This article by Peter Sinfield (email@example.com) appeared in June 2002 issue of The Bosun's Call (the newsletter of the Naval Association of Australia, ACT Section) and is reproduced here by permission.
John Saumarez Dumaresq was born in Sydney on 26 October 1873, the grandson of one of three brothers who came to Australia with their brother-in-law, Governor Darling in 1825. All had prospered, and the future Admiral’s father was a wealthy Glen Innes pastoralist.
Brought up in England from the age of two, John entered HMS Britannia as a cadet in 1886 and later specialized in the then- new field of torpedoes. He also became interested in naval gunnery and, being an innovative man, in- vented a number of fire- control instruments which were used extensively by the RN during WW1. Perhaps the best- known of these was the Dumaresq ‘clock’, a mechanical calculator which "solved the triangle" relating enemy ship course, speed, bearing and own ship course and speed.
As a Captain Dumaresq was appointed in command of HMS Shannon in 1913, serving in her at Jutland and, for his part in this action, he was created CB.
In February 1917, Captain Dumaresq transferred on loan to the RAN Navy and was appointed to HMAS Sydney (thus becoming probably the first Australian- born officer to command a major Australian warship). The action against Zeppelin L. 43 three months later strongly reinforced his idea - first conceived at Jutland - of operating wheeled aircraft from light cruisers, and was delighted when a revolving platform made to his design was installed in Sydney in October 1917 (the new arrangements soon proved their worth: during a raid against enemy minesweepers in Heligoland Bight on 1 June 1918, Sydney’s aircraft chased off two German aeroplanes, shooting down one and fighting the other until his guns ran out of ammunition).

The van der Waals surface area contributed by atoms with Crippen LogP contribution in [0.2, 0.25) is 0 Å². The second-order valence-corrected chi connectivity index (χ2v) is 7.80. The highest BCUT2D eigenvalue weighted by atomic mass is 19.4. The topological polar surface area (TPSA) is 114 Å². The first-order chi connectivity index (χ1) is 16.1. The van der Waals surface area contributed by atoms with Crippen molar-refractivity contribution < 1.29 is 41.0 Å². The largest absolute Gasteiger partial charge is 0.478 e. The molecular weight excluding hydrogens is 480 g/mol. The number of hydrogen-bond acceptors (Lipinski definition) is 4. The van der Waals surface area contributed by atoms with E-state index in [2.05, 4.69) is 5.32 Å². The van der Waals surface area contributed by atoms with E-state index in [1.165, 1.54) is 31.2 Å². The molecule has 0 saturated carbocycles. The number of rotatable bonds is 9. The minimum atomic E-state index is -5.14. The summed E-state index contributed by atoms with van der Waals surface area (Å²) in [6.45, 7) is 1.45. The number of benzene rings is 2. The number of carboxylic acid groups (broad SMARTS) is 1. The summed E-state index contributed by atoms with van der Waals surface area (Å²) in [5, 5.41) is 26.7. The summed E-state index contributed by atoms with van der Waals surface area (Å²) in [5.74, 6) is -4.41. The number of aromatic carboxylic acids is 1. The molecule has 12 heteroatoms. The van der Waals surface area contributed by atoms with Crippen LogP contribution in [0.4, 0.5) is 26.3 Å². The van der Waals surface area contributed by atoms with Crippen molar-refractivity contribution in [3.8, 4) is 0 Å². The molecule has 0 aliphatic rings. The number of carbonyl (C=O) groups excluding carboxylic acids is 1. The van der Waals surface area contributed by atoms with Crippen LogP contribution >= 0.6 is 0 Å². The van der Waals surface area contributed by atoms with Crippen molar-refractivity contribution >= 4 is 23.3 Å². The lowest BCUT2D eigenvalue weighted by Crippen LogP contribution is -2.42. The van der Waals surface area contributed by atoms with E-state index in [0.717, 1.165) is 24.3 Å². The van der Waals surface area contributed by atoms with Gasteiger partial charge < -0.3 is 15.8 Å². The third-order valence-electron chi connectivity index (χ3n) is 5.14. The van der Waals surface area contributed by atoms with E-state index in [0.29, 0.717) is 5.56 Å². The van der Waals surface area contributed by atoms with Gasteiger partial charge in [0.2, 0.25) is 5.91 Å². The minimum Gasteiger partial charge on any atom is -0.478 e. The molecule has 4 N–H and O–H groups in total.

Dumaresq stayed in Sydney until he was promoted and appointed Commodore Commanding the Australian Fleet (again, the first person of Australian birth to take up this position) on 22 March 1919. He transferred his flag to HMAS Australia, which returned to Sydney later that year after more than four years outside the Australia Station. At Fremantle there was minor mutiny, with 12 men charged and imprisoned. Dumaresq considered the matter purely one of naval discipline, and when five of the mutineers were released as a result of political pressure, both he and the 1 st Naval Member submitted their resignations. These were later withdrawn.
On his arrival in Sydney, Commodore Dumaresq energetically set about restoring the efficiency of the Australian squadron which, during the war, had been deployed on all the ‘seven seas’. He encouraged good discipline and high levels of competence, and was a tireless advocate of the navy’s interests. He was in constant conflict with the Australian government over the stringent financial restrictions imposed on the Fleet and, in his final address aboard the flagship, strongly criticised the apathy and attitudes of Australians towards defence expenditure. Dumaresq was promoted to Rear-Admiral in June 1921, once again being the first Australian-born officer to hold that rank.
After three years with the RAN, Rear-Admiral Dumaresq reverted to the Royal Navy in April 1922. He took passage for England in the Tango Maru, but fell ill near the Phillipines and died of pneumonia in the U. S. Military Hospital at Manila on 22 July. Thus ended the life of an innovative and popular man whose influence on the-then fledgling RAN is today largely forgotten.
Sources: Australian Dictionary of Biography, Australian Encyclopedia, Naval Histori-cal Review 1972, Royal Australian Navy 1914- 1918, Who’s Who in the Commonwealth of Australia (1922).
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